EDIT for (A): As a few people pointed out, one needs to be a bit careful. If their separation in the rest frame is constant, their proper time would be the same - but the rocket contracts as it speeds up, so this is not the case here.

• I asked the same question once here! Commented Apr 10, 2023 at 20:48
• Your point A is definitely not a "Clearly". In any given inertial frame the two clocks will be getting closer together due to length contraction. In the non-inertial frame of the rocket the clocks are ticking at different rates. Either way the coordinate acceleration is very much frame dependent, and calculating the proper acceleration is tricky. Commented Apr 10, 2023 at 23:10
• @knzhou your question is indeed related to the difficulty (C) of my question. But note that the answer you accepted does not address the full problem - while it is quite clear that if geodesic rectangles don't close up, that indicates curvature (when there's no torsion) the edges are not geodesics. A geodesic in our frame would correspond to a falling object. So there's in some sense a "deeper" difficulty with the argument. Commented Apr 11, 2023 at 9:20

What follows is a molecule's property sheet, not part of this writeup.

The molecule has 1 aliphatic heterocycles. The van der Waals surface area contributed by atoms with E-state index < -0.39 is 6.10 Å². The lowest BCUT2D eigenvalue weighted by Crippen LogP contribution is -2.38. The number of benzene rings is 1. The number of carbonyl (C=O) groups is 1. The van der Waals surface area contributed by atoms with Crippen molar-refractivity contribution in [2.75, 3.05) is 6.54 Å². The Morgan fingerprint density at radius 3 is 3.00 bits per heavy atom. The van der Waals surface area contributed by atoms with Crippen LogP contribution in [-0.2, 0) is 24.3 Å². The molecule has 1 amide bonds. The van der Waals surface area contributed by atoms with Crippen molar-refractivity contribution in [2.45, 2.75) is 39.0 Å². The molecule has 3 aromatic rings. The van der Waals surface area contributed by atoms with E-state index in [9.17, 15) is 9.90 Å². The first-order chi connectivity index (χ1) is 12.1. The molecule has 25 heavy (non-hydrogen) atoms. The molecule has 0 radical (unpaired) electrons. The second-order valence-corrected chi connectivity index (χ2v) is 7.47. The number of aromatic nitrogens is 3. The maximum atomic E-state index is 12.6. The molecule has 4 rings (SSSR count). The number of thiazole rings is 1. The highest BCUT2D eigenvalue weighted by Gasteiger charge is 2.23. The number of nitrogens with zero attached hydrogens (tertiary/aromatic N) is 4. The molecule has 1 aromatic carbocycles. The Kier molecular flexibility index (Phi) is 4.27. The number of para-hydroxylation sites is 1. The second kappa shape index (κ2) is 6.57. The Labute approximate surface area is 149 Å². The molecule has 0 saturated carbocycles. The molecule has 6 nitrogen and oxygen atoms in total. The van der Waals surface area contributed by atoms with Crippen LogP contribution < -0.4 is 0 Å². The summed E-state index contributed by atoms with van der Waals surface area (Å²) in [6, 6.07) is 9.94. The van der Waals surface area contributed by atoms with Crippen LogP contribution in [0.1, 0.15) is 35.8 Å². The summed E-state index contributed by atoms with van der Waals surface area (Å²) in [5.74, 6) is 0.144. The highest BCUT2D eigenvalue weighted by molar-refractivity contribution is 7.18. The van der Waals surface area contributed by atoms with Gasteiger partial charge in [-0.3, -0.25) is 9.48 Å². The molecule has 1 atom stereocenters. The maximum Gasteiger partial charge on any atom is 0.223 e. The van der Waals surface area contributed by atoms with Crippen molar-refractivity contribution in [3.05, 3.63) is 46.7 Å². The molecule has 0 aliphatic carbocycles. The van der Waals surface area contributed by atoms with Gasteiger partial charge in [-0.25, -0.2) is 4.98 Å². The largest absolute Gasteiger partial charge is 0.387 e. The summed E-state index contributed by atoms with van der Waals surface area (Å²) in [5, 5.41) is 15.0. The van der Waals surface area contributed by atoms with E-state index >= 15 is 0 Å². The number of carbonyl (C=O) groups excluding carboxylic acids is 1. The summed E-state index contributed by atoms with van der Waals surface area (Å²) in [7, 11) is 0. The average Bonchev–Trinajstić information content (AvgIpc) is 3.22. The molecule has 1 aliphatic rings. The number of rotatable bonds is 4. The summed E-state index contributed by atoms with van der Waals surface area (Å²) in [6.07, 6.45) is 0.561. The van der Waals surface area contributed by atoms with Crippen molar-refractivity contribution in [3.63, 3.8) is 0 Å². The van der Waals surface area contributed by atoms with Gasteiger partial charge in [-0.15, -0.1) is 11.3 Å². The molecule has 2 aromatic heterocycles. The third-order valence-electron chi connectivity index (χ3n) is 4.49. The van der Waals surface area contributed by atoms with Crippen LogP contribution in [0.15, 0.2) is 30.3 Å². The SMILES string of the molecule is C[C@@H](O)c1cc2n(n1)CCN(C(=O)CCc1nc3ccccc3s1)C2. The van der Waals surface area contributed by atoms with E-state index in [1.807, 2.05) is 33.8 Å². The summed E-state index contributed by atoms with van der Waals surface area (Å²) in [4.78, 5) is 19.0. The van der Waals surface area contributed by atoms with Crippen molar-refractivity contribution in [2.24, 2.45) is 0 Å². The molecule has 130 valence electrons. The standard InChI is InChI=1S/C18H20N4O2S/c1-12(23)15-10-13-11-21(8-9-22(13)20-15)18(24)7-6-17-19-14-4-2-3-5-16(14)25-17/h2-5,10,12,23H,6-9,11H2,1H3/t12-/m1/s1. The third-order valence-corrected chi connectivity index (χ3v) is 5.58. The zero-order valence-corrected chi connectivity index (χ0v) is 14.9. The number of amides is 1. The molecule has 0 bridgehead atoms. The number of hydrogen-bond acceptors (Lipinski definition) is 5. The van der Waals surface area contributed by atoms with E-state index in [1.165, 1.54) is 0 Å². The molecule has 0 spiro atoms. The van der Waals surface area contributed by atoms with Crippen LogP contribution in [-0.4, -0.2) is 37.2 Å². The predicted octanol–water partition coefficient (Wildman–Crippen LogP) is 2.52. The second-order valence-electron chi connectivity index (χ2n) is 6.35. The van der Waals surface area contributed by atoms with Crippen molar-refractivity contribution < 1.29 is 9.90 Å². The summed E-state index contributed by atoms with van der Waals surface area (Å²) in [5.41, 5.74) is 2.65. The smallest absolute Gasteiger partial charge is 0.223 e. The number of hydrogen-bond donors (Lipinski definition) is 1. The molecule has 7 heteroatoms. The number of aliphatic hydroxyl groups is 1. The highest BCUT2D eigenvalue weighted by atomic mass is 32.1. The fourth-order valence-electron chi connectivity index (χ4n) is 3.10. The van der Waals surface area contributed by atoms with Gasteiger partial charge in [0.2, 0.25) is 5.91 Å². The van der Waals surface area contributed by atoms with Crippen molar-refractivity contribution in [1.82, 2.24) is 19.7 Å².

• @EricSmith thanks for pointing this out, added a comment explaining my mistake there. Commented Apr 11, 2023 at 9:23
• @knzhou in this example I think the failure of the rectangle to close does not reflect torsion (vanishes by assumption for the Levi-Civita connection) nor curvature. It is more analogous to trying to walk at a constant speed along a straight path from P to Q and along a curved path from P to Q, and noticing that you get to Q earlier along the straight path... Commented Apr 11, 2023 at 9:30

You're right: this spacetime region is flat* and Feynman's argument in section 42-7 is wrong.

(* In reality it's slightly curved, but that curvature isn't responsible for the effects he's talking about; it's just a tiny correction.)

Section 42-8 is mistitled since it's really about motion in flat spacetime (in an accelerating coordinate system), but the calculations are okay. The rest of the chapter looks okay to me.